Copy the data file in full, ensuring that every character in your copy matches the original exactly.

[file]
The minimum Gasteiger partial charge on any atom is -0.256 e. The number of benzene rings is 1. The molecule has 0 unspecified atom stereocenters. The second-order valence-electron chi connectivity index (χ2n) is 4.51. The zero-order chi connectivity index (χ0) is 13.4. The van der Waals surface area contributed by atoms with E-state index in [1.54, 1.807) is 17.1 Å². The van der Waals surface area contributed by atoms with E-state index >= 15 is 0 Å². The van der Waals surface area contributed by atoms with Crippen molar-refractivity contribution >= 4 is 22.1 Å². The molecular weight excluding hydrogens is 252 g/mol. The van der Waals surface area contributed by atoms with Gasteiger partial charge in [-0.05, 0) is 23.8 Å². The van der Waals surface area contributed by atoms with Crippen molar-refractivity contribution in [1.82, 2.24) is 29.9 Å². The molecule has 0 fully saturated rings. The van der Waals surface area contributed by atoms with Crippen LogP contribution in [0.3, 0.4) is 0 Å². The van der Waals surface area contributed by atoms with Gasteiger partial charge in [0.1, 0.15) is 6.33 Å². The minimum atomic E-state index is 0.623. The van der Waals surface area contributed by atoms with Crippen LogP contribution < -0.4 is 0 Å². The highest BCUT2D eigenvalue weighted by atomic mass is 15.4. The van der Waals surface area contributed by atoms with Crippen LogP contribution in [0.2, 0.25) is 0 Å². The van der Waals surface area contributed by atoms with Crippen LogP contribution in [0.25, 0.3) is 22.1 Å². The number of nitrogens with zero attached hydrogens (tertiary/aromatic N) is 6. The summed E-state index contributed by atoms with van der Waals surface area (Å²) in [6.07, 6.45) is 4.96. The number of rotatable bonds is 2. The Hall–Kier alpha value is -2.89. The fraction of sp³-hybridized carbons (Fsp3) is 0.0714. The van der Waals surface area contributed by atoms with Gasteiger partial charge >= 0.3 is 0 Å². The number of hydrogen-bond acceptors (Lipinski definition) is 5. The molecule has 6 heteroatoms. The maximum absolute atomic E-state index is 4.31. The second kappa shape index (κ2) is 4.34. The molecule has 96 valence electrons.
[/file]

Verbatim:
The minimum Gasteiger partial charge on any atom is -0.256 e. The number of benzene rings is 1. The molecule has 0 unspecified atom stereocenters. The second-order valence-electron chi connectivity index (χ2n) is 4.51. The zero-order chi connectivity index (χ0) is 13.4. The van der Waals surface area contributed by atoms with E-state index in [1.54, 1.807) is 17.1 Å². The van der Waals surface area contributed by atoms with E-state index >= 15 is 0 Å². The van der Waals surface area contributed by atoms with Crippen molar-refractivity contribution >= 4 is 22.1 Å². The molecular weight excluding hydrogens is 252 g/mol. The van der Waals surface area contributed by atoms with Gasteiger partial charge in [-0.05, 0) is 23.8 Å². The van der Waals surface area contributed by atoms with Crippen molar-refractivity contribution in [1.82, 2.24) is 29.9 Å². The molecule has 0 fully saturated rings. The van der Waals surface area contributed by atoms with Crippen LogP contribution in [0.3, 0.4) is 0 Å². The van der Waals surface area contributed by atoms with Gasteiger partial charge in [0.1, 0.15) is 6.33 Å². The minimum atomic E-state index is 0.623. The van der Waals surface area contributed by atoms with Crippen LogP contribution < -0.4 is 0 Å². The highest BCUT2D eigenvalue weighted by atomic mass is 15.4. The van der Waals surface area contributed by atoms with Crippen LogP contribution in [0.2, 0.25) is 0 Å². The van der Waals surface area contributed by atoms with Crippen LogP contribution in [0.25, 0.3) is 22.1 Å². The number of nitrogens with zero attached hydrogens (tertiary/aromatic N) is 6. The summed E-state index contributed by atoms with van der Waals surface area (Å²) in [6.07, 6.45) is 4.96. The number of rotatable bonds is 2. The Hall–Kier alpha value is -2.89. The fraction of sp³-hybridized carbons (Fsp3) is 0.0714. The van der Waals surface area contributed by atoms with Gasteiger partial charge >= 0.3 is 0 Å². The number of hydrogen-bond acceptors (Lipinski definition) is 5. The molecule has 6 heteroatoms. The maximum absolute atomic E-state index is 4.31. The second kappa shape index (κ2) is 4.34. The molecule has 96 valence electrons.